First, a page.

The financial settlement in a divorce will go a long way towards shaping the quality of each spouse’s life as they move forward in their next chapter. Getting that fair settlement means having an accurate understanding of a couple’s entire portfolio. That starts with identifying valuable assets, and then placing a proper monetary value on each one.
Strategies to Identify Valuable Assets
In an ideal world, there wouldn’t be any strategy required for this. Both spouses would fully disclose all assets and the valuation process could move forward. But in the real world there can be problems.
The first challenge is that in high-asset cases, there may be genuine confusion over all the property—everything from liquid cash to investments to business interests to real estate—that is actually owned and how to document it. The second challenge is that divorces are, unfortunately, often marked by a loss of trust between the spouses. One may believe the other is failing to disclose an asset. Whether the allegation is true is, of course, different in each case. But it does underscore the need for a transparent process where both sides are confident that all assets are on the table.
Whether an investigation is being done as a simple precaution or is based on suspicion that information is being withheld, there are some basic steps that can be taken. That starts with a review of tax returns and bank accounts, with an eye to making sure they balance out. If there are significant cash withdrawals, receipts should be able to prove what they money was spent for.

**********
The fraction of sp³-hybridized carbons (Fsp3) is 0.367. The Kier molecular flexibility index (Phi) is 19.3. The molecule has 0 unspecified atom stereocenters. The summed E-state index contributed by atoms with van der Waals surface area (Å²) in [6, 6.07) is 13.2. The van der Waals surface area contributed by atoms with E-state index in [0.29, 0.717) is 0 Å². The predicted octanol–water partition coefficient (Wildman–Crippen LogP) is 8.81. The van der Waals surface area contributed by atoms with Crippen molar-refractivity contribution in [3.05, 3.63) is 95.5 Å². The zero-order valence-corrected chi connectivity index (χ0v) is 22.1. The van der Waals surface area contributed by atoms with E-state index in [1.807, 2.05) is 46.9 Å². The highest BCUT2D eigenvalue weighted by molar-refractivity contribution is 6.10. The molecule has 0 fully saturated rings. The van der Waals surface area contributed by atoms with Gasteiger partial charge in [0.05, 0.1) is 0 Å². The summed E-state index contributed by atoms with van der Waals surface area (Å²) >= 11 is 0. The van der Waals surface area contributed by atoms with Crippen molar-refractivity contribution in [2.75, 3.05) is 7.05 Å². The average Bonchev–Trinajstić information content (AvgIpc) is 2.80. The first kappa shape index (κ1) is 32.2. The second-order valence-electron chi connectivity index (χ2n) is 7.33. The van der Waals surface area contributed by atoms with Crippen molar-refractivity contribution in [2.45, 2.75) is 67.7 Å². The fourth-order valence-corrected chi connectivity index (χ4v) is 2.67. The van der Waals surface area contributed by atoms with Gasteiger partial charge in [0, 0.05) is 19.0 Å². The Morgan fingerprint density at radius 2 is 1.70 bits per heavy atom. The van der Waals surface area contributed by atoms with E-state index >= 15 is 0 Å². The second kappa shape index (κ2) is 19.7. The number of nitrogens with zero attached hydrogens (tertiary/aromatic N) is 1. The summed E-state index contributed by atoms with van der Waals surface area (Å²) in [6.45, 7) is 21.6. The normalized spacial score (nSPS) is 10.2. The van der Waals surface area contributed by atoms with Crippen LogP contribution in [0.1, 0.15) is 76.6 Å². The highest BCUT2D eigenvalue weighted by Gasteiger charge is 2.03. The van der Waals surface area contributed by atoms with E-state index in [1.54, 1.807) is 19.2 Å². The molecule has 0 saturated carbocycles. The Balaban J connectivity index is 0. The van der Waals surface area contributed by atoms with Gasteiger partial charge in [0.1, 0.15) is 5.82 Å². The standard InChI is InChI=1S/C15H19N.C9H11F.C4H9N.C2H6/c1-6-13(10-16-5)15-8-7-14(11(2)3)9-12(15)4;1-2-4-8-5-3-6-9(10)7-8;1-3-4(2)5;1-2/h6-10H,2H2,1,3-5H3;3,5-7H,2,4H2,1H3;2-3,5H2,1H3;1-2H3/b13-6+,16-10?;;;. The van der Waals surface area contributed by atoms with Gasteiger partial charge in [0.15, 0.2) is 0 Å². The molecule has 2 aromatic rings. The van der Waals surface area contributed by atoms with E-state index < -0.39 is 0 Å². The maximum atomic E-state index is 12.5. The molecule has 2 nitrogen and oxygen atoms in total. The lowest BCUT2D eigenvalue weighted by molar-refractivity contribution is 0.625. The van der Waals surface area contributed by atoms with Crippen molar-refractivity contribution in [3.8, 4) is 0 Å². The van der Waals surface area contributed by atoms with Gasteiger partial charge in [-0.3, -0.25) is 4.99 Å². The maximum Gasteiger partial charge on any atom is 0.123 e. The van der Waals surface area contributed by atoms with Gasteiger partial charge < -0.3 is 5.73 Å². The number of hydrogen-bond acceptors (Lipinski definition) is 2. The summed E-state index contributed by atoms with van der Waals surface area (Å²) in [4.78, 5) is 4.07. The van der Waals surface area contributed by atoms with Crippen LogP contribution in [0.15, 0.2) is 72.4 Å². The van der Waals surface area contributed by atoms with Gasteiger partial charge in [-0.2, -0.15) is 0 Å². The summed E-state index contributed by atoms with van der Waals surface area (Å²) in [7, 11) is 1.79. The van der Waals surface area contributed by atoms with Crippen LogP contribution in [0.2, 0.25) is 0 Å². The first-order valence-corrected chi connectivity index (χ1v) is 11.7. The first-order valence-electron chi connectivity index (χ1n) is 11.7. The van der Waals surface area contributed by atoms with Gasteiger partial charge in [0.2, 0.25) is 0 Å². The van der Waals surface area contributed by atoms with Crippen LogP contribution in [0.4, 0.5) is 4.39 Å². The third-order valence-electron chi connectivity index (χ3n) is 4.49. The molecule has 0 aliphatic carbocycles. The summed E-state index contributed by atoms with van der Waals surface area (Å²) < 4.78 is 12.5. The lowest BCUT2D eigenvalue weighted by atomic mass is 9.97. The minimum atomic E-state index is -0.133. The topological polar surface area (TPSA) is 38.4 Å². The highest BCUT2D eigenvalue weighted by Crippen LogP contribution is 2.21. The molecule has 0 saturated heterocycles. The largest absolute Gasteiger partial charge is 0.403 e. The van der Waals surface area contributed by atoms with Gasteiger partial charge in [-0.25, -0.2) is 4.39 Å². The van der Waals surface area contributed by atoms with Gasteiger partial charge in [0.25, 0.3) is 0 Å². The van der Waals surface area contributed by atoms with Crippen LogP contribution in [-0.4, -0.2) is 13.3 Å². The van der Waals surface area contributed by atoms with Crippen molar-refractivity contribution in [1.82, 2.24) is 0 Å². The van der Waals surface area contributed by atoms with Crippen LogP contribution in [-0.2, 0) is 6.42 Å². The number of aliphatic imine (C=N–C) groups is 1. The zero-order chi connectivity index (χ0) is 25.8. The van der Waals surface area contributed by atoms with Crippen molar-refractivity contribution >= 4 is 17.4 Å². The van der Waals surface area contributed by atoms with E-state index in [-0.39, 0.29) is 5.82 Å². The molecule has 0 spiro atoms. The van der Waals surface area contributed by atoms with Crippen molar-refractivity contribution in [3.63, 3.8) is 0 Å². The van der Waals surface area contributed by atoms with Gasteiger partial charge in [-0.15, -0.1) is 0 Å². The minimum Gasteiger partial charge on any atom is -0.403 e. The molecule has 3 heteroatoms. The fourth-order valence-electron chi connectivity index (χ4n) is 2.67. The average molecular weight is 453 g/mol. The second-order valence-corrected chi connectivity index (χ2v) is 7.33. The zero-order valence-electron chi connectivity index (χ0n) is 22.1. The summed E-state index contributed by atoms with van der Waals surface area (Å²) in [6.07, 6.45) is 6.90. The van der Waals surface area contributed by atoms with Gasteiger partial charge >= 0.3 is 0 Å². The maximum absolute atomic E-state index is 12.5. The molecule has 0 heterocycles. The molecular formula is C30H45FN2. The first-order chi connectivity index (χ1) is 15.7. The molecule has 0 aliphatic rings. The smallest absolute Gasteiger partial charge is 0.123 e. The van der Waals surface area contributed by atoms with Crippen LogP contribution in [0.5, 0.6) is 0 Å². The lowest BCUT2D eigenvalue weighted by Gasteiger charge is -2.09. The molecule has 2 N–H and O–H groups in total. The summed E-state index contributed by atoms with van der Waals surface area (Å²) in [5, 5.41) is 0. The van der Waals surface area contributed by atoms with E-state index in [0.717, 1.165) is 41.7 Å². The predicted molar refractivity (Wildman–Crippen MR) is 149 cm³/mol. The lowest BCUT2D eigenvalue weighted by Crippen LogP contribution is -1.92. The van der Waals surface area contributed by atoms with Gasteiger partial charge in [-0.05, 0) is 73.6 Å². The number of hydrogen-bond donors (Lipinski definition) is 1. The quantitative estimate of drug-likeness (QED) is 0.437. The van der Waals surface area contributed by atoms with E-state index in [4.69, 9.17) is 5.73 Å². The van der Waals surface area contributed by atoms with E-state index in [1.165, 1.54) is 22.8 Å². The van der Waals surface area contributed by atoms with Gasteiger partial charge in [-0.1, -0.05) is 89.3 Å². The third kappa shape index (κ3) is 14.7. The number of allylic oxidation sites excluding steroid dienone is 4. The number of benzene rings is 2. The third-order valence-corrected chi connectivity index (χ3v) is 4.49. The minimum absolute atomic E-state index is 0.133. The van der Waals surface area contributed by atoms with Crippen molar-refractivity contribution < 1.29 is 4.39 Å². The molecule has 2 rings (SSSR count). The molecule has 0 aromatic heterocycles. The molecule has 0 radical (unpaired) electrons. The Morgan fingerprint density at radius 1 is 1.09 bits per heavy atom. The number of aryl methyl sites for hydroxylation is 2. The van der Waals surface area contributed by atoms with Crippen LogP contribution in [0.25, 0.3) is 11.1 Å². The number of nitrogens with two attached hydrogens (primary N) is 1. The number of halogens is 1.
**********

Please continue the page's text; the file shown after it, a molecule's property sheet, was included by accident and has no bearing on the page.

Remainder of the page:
An attorney can also run a search on all accounts set up with certain Social Security numbers. This includes not just the spouses’ numbers, but also those of children, friends ,or anyone else whose personal identifying information (PIN) might be used to create what amounts to a dummy account for the purpose of hiding assets.
Depending on the complexity of the case, this investigation can require specific financial expertise. Experienced lawyers, like those here at Connor Roberts, are networked with professionals who can assist such investigations.
The Valuation of Assets
There will be some assets where a concrete financial value can be subject to dispute. A prime example is ownership of a business. The true value of a business is not just its current income, but the potential for income. That can start with something as basic as reviewing outstanding invoices, and include expert witness testimony on what the business might be realistically expected to do in the future.
Stock portfolios, especially those built around investments in aggressive funds, can be subject to a lot of rises and falls. The value of the portfolio at the time of the settlement might not be a true reflection of its value. This is another area where working with a lawyer that is networked with the right expert witnesses, who can testify to the true value of a portfolio, can be exceptionally helpful to a spouse.
Full Disclosure Is Necessary
It must be noted that hiding assets in a divorce is a serious offense. This includes not just the direct hiding, but any effort to deliberately devalue the asset—such as a business not collecting on invoices until after a settlement is over. The financial disclosure information in a divorce settlement is submitted under penalty of perjury.
This means any information that is deliberately inaccurate can result in criminal charges. It can also have ripple effects through the rest of the settlement. For example, a judge may see contempt of court as an example of a spouse being an unfit parent, and make a custody decision based on this. The judge is not obligated to take this into account. But they might. It’s not worth the risk. The best way forward is full disclosure, and then having an attorney who will fight hard through negotiation to secure what’s most important to their client.